In response, Mr. Kiwanuka , who appeared on behalf of  the plaintiff strongly opposed the preliminary objections raised by the defence  He submitted that the court should find that defence had misread the provisions of the credit agreement as it did not oust courts’ jurisdiction but that the said clause was only put in the agreement to empower the mortgagee to sell the security without recourse to court in the case of default. He even alluded to the fact that in any in any case the court’s jurisdiction could not be ousted by a mere contract as it was trite that dissatisfied party to a contract had  a right to  resort to court for reprieve as the court’s doors could not  be shut to an aggrieved party but only that the agreement was reflecting the powers granted to a mortgagee to sell his interest in a property without recourse to court as provided for under Section 27 of the Mortgage Act, Act Number  9 of 2009 where two options of  either is given to a mortgagee to either resort to court or to sell its interests in a mortgage.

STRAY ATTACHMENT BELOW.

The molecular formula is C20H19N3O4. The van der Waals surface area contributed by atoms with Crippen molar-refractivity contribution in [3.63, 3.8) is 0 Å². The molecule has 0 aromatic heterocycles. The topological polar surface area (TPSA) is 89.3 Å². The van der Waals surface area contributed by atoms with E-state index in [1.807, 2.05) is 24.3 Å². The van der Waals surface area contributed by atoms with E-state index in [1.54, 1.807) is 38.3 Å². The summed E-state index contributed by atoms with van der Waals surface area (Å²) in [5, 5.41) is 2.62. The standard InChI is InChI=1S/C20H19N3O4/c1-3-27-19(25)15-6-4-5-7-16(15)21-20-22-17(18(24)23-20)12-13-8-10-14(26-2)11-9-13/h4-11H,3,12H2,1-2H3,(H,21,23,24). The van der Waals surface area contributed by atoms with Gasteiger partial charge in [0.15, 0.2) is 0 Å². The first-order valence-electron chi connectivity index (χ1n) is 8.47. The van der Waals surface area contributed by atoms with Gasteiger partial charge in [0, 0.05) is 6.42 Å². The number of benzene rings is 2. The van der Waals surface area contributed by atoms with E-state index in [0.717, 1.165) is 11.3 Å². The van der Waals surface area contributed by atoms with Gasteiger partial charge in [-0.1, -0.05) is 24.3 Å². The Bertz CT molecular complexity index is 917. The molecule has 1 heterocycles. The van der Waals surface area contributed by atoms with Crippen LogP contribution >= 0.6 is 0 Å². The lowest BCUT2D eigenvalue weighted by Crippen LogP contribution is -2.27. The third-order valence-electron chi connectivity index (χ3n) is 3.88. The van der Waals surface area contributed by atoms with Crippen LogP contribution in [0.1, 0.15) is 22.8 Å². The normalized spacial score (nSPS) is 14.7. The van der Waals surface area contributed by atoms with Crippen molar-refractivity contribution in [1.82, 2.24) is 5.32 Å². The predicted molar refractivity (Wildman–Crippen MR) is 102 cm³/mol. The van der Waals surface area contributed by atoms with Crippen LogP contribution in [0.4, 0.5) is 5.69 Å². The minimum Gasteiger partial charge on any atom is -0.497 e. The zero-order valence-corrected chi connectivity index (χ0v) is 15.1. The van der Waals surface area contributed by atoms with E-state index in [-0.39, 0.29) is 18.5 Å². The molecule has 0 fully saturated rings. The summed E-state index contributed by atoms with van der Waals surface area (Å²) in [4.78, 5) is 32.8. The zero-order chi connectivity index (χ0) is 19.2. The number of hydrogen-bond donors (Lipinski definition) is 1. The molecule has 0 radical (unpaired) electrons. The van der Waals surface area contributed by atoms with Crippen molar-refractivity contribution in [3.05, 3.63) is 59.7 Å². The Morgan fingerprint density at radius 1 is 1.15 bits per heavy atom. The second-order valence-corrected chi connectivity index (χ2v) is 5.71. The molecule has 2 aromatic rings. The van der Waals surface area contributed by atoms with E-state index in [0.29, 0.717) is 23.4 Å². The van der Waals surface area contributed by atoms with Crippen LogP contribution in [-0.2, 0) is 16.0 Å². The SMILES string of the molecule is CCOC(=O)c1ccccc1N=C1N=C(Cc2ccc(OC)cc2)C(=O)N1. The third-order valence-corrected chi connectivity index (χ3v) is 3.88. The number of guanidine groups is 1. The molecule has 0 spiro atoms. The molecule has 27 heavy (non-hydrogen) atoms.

On the issue raised that the plaintiff was operating a financial institutional business without a licence as was provided for by the Financial Institutional Act 2004, the plaintiff’s representative pointed out that the plaintiff was not a financial institution as defined by Section 3 of the said Act which defines a financial institutional business to include the acceptance of deposits and so and so forth. That in its ordinary day to day business,  the plaintiff was not in the act of accepting  deposits and was not doing  anything which was listed in Financial Institutional Act but was only engaged in the act of lending money and thus was  not bound by the provisions of the Financial Institutions Act.  Furthermore, the representative of the plaintiff submitted that as far as  Section 3 of the Financial Institutions Act was concerned a financial institution was defined to include a commercial bank, a merchant bank, a  mortgage bank, a post office bank none of which described or was the activity within which the plaintiff business fell and that since its inception, the plaintiff had never been regulated by the central bank and so could not fall short of the provisions of the law under which it was being opined that it operated under and could therefore   suffer the penalties provided for under Section 4 of the Financial Institutions Act.